Port of Philadelphia angles for Panama Canal traffic, growing share of state, regional shipping
Think about the banana you had for breakfast. You know it wasn't grown on a farm in the rolling hills of Lancaster County, but in some distant tropical place where it probably never snows.
If you live in Central Pennsylvania, there’s a strong probability that banana found its way into your hands through the Port of Philadelphia.
Same goes for some of the cocoa beans that were ground up to produce the Hershey bar that tides you over until lunchtime, and the avocados you mash up into guacamole for weekend parties.
If you’re looking to buy a new Hyundai or Kia, your future wheels probably first landed in the U.S. on the shores of the Delaware River, too.
Ditto for the stuff you use to clean up after yourself and your family, since the port is a major destination for wood pulp that Pennsylvania factories turn into paper towels, toilet paper and diapers.
More than just a landing point for imported goods, the sprawling collection of warehouses, cranes, storage yards and railroad terminals covering 1,000 acres along Philadelphia’s waterfront gives Pennsylvania’s manufacturers an embarkation point to sell their finished products worldwide, while helping promote the dramatic growth in distribution centers that have created jobs along busy Interstate highways to the west in Central Pennsylvania and the Lehigh Valley.
Last year, 6.09 million metric tons of freight moved through the port — to put that in perspective, consider that the typical midsized passenger car weighs between 1 and 1.5 metric tons. It marks the port’s sixth consecutive year of growth, according to statistics provided by the Philadelphia Regional Port Authority, or PRPA, a state agency that owns the terminals and coordinates marketing and promotion of the port on behalf of the private companies operating the facilities.
Looking to keep that growth streak growing, port authority officials — like their counterparts up and down the East Coast — see a prime opportunity flowing from developments 4,500 miles away, at the same time as they and state leaders are gearing up for a major expansion known as Southport, set to break ground next year.
That development is the widening of the Panama Canal, completed this summer.
Philadelphia is in the midst of a channel-deepening project that will allow the port to attract the larger ships that can now traverse the Central American waterway, laden with expanded cargoes of commodities and consumer goods. That potential bonanza only fuels the port authority’s ongoing quest to attract shippers throughout the region, including those who might otherwise consider sending and receiving goods through rival facilities, particularly those in New York and Baltimore.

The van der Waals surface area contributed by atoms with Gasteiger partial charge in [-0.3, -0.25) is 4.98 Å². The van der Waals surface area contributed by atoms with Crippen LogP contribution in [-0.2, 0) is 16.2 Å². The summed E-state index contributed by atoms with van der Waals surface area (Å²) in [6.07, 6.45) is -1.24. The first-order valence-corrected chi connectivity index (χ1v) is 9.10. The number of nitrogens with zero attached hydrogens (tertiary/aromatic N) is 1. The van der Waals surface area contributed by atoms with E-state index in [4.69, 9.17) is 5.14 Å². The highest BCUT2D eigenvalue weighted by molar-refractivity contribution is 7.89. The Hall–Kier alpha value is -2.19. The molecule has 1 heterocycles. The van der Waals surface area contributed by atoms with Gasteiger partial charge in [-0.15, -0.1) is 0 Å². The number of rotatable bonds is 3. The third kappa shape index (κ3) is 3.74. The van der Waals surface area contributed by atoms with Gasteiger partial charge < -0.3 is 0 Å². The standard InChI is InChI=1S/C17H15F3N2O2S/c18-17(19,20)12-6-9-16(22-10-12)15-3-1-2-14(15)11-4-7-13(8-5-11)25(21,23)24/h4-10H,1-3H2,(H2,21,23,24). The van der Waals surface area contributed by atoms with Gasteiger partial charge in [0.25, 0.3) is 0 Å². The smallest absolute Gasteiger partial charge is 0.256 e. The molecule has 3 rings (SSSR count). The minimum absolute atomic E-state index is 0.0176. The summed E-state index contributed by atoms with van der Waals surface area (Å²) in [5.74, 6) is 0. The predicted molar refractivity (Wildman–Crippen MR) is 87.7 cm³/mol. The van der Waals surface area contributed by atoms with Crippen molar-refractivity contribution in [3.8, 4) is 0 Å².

A photo posted by Port of Philadelphia (@philaport) on Aug 29, 2016 at 2:44pm PDT
Even Gov. Tom Wolf is pitching Pennsylvania’s biggest port.
“I see it as an opportunity for creating jobs,” Wolf told CPBJ in an interview. “More ships are going to want to come here.”
For Pennsylvania as a whole, success in promoting a rising tide at Philadelphia has the potential to lift all boats: $86.2 million in state and local taxes already are generated by the port each year, PRPA statistics show, while its presence is responsible for 3,888 direct jobs and 9,200 indirect positions.
Growing those numbers requires generating word of mouth about the port’s virtues, something PRPA officials work to spread among shippers and shipping lines worldwide. They extol quick turnaround capabilities, less congestion around Philadelphia’s road and rail links compared with competing ports, and its proximity to millions of square feet in distribution center space within 100 miles — more than 250 facilities are located within one day’s transportation, and many of them are found in the greater Harrisburg area and Lehigh Valley.
“We look at ourselves as an economic development agency,” said Sean Mahoney, PRPA’s marketing director.
For the Philadelphia port to take advantage of bigger vessels coming through Panama — dubbed “Neo-Panamax” ships — the main channel of the Delaware River must be deepened from 40 feet to 45 feet. That $353 million, seven-year project, which is about 80 percent complete, is expected to be finished next year, port officials say.
When that happens, the port will be able to accommodate boats of up to 10,000 TEUs, or “twenty-foot equivalent units,” a measure derived from the volume of a 20-foot-long intermodal container.
Larger vessels already have begun to call.
The MSC Sofia Celeste, an 8,800-TEU vessel, made history on Aug. 3, when it docked at the Packer Avenue Marine Terminal in South Philadelphia, becoming the largest ship to arrive at the port up to that date.
Operated by the Mediterranean Shipping Co., MSC Sofia Celeste also is the first to travel on that company’s newly reconfigured route between the west coast of South America, the U.S. and northwest Europe, port authority officials said, making stops in Chile, Peru, Ecuador and the Bahamas before calling at Philadelphia en route to Rotterdam in the Netherlands. Completed in 2014, the ship includes space for 1,462 TEUs of refrigerated cargo. Its first load heading into Philly was mostly fruit and vegetables from Chile and Peru, PRPA Communications Director Joe Menta said.